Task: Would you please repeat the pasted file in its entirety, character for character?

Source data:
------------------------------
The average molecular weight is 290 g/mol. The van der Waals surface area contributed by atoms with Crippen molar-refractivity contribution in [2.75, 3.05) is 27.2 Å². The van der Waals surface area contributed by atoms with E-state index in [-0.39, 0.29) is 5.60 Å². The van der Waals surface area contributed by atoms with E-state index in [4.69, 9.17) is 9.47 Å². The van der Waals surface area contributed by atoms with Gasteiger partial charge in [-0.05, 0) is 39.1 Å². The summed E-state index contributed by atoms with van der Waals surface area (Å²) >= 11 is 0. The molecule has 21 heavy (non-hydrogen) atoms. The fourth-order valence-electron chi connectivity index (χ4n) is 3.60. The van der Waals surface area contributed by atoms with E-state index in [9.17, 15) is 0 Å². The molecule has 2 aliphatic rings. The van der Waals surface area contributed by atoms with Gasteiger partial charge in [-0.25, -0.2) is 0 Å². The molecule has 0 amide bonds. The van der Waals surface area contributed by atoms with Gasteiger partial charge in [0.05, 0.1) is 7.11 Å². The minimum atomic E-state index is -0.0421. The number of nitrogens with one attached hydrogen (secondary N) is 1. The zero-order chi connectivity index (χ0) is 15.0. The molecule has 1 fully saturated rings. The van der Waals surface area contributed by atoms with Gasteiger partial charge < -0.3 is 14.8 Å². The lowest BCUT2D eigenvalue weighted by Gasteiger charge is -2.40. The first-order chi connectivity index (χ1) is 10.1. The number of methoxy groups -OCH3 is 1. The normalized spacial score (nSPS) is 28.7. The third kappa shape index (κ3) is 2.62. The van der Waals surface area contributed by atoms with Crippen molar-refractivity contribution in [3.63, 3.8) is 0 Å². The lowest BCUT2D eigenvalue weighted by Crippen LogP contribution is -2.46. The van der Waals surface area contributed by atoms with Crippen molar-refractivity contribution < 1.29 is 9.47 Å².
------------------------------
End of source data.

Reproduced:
The average molecular weight is 290 g/mol. The van der Waals surface area contributed by atoms with Crippen molar-refractivity contribution in [2.75, 3.05) is 27.2 Å². The van der Waals surface area contributed by atoms with E-state index in [-0.39, 0.29) is 5.60 Å². The van der Waals surface area contributed by atoms with E-state index in [4.69, 9.17) is 9.47 Å². The van der Waals surface area contributed by atoms with Gasteiger partial charge in [-0.05, 0) is 39.1 Å². The summed E-state index contributed by atoms with van der Waals surface area (Å²) >= 11 is 0. The molecule has 21 heavy (non-hydrogen) atoms. The fourth-order valence-electron chi connectivity index (χ4n) is 3.60. The van der Waals surface area contributed by atoms with E-state index in [9.17, 15) is 0 Å². The molecule has 2 aliphatic rings. The van der Waals surface area contributed by atoms with Gasteiger partial charge in [-0.25, -0.2) is 0 Å². The molecule has 0 amide bonds. The van der Waals surface area contributed by atoms with Gasteiger partial charge in [0.05, 0.1) is 7.11 Å². The minimum atomic E-state index is -0.0421. The number of nitrogens with one attached hydrogen (secondary N) is 1. The zero-order chi connectivity index (χ0) is 15.0. The molecule has 1 fully saturated rings. The van der Waals surface area contributed by atoms with Gasteiger partial charge < -0.3 is 14.8 Å². The lowest BCUT2D eigenvalue weighted by Gasteiger charge is -2.40. The first-order chi connectivity index (χ1) is 10.1. The number of methoxy groups -OCH3 is 1. The normalized spacial score (nSPS) is 28.7. The third kappa shape index (κ3) is 2.62. The van der Waals surface area contributed by atoms with Crippen molar-refractivity contribution in [3.63, 3.8) is 0 Å². The lowest BCUT2D eigenvalue weighted by Crippen LogP contribution is -2.46. The van der Waals surface area contributed by atoms with Crippen molar-refractivity contribution < 1.29 is 9.47 Å².